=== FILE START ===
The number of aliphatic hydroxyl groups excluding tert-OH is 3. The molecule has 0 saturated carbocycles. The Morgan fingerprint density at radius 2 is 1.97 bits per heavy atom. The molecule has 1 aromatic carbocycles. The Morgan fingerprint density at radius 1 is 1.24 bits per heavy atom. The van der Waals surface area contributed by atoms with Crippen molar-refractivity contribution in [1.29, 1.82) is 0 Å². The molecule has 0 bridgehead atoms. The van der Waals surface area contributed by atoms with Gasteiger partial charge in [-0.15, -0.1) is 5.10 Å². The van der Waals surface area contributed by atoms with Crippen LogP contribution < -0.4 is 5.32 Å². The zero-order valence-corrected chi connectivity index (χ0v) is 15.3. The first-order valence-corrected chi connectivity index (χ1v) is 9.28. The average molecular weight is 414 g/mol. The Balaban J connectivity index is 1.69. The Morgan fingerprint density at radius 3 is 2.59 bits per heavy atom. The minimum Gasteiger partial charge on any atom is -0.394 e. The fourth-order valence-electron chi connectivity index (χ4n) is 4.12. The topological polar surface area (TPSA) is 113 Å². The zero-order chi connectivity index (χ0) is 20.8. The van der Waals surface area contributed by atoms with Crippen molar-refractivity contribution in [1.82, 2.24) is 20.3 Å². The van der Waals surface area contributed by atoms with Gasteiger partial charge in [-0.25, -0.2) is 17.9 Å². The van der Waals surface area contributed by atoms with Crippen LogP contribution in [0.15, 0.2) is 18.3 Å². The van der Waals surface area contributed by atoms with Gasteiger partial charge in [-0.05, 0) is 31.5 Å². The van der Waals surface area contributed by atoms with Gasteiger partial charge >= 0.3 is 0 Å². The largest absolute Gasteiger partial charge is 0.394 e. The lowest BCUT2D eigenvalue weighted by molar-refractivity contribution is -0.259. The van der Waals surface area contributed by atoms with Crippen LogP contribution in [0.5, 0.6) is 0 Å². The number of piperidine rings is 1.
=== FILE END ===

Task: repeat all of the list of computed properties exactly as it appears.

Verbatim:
The number of aliphatic hydroxyl groups excluding tert-OH is 3. The molecule has 0 saturated carbocycles. The Morgan fingerprint density at radius 2 is 1.97 bits per heavy atom. The molecule has 1 aromatic carbocycles. The Morgan fingerprint density at radius 1 is 1.24 bits per heavy atom. The van der Waals surface area contributed by atoms with Crippen molar-refractivity contribution in [1.29, 1.82) is 0 Å². The molecule has 0 bridgehead atoms. The van der Waals surface area contributed by atoms with Gasteiger partial charge in [-0.15, -0.1) is 5.10 Å². The van der Waals surface area contributed by atoms with Crippen LogP contribution < -0.4 is 5.32 Å². The zero-order valence-corrected chi connectivity index (χ0v) is 15.3. The first-order valence-corrected chi connectivity index (χ1v) is 9.28. The average molecular weight is 414 g/mol. The Balaban J connectivity index is 1.69. The Morgan fingerprint density at radius 3 is 2.59 bits per heavy atom. The minimum Gasteiger partial charge on any atom is -0.394 e. The fourth-order valence-electron chi connectivity index (χ4n) is 4.12. The topological polar surface area (TPSA) is 113 Å². The zero-order chi connectivity index (χ0) is 20.8. The van der Waals surface area contributed by atoms with Crippen molar-refractivity contribution in [1.82, 2.24) is 20.3 Å². The van der Waals surface area contributed by atoms with Gasteiger partial charge in [-0.25, -0.2) is 17.9 Å². The van der Waals surface area contributed by atoms with Crippen LogP contribution in [0.15, 0.2) is 18.3 Å². The van der Waals surface area contributed by atoms with Gasteiger partial charge in [-0.05, 0) is 31.5 Å². The van der Waals surface area contributed by atoms with Gasteiger partial charge >= 0.3 is 0 Å². The largest absolute Gasteiger partial charge is 0.394 e. The lowest BCUT2D eigenvalue weighted by molar-refractivity contribution is -0.259. The van der Waals surface area contributed by atoms with Crippen LogP contribution in [0.5, 0.6) is 0 Å². The number of piperidine rings is 1.